Tosun Bayrak's Love America or Live


1970 | 00:46:15 | United States | English | B&W | Stereo | 4:3 | 1/2" open reel video

Collection: Videofreex Archive, Single Titles

Tags: Art History, Documentation, Performance

The Videofreex document a street intervention by Turkish artist Tosun Bayrak (b.1926). The performance was to become a notorious example of the element of "shock" in contemporary art. Within the work:

 a huge piece of brown butcher’s paper covering part of Prince Street in Soho was pulled back to reveal “piles of offal from a slaughterhouse, a copulating couple and other quite unsavory items.” The piece, which also included a naked boy covered in animal organs and the release of a sack of white rats, ended with a video collective dumping large containers of blood from the roof of 98 Prince Street onto a dancer below. (Ah, New York in the ’70s!)

— Jennifer Schuessler, New York Times 

When Village Voice reporter Nancy Barber reviewed artist Tosun Bayrak’s 1970 street performance Love America or Live she asked, “Could this be some major political-metaphysical-sexual statement to awaken the people? Or is it better to view it as form?” In this video, the Videofreex capture both the forms created by participants’ physical acts, as well as the confusion, playfulness, and absurdity of Bayrak’s performance.

Enacted on Prince Street in front of Paula Cooper gallery, onlookers crowd around the paper-strewn avenue to watch as lives animals, spilled blood, public nudity, uniformed police, and painted words collide in a mash-up of actions. This video, shot at street level and later from above, lends unique entry into the lived experience of witnessing such an event, while also capturing the general attitude of skeptical amusement that observers deployed when approaching conceptual performance and street art just as this type of art practice evolved and gained momentum in the U.S. 

Though an artist and professor of art in New York in the 1960s, Bayrak left the art world by the early 1970s to become an author, translator of Islamic spirituality, and Sufi sheikh.

Read More: Barber, Nancy. "Of Rats and Men" The Village Voice (November 12, 1970)

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Stream Single Title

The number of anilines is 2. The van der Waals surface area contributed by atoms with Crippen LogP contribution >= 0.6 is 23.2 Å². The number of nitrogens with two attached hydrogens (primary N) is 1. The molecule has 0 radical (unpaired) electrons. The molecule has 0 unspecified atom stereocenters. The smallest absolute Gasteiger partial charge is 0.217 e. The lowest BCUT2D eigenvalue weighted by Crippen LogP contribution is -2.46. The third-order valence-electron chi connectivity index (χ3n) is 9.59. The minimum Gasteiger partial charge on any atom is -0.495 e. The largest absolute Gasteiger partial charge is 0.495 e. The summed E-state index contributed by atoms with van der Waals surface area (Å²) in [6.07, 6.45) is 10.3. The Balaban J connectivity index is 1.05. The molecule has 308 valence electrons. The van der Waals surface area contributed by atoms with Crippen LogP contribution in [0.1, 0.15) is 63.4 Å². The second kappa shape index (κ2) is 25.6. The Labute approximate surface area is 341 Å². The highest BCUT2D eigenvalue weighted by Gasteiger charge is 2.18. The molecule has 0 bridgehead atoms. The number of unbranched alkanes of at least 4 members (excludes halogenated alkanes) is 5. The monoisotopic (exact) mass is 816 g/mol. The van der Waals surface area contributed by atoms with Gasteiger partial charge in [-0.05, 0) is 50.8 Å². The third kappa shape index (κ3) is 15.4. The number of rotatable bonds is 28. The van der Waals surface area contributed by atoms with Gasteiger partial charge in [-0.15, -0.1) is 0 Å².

Title Awards Image Major Exhibitions/Festivals Description
Sea in the Blood

Equal First Prize for Best Male Short, Inside Out, Toronto Lesbian and Gay Film Festival

Sea in the Blood

OutFest (LA, CA.), 2001

Rotterdam International Film Festival (The Netherlands), 2001


Athens Int'l Film/Video Festival (OH), 2001



Sea In The Blood is a personal documentary about living with illness, tracing the relationship of the artist to thalassemia in his sister Nan, and AIDS in his partner Tim. At the core of the piece are two trips. The first is in 1962, when Richard went from Trinidad to England with Nan to see a famous hematologist interested in her unusual case. The second is in 1977 when Richard and Tim made the counterculture pilgrimage from Europe to Asia. The relationship with Tim blossomed, but Nan died before their return. The narrative of love and loss is set against a background of colonialism in the Caribbean and the reverberations of migration and political change.

"Sea in the Blood was to be a meditation on race, sexuality and disease, but after working with the material for three years, it was the emotional story that came through. It's hard to work with such personal material, but in the end the work takes on a life of its own. 'Richard' is a character. Because of the subject matter — disease and death — I wanted to avoid sentimentality. I'd like the audience to think as well as feel."

— Richard Fung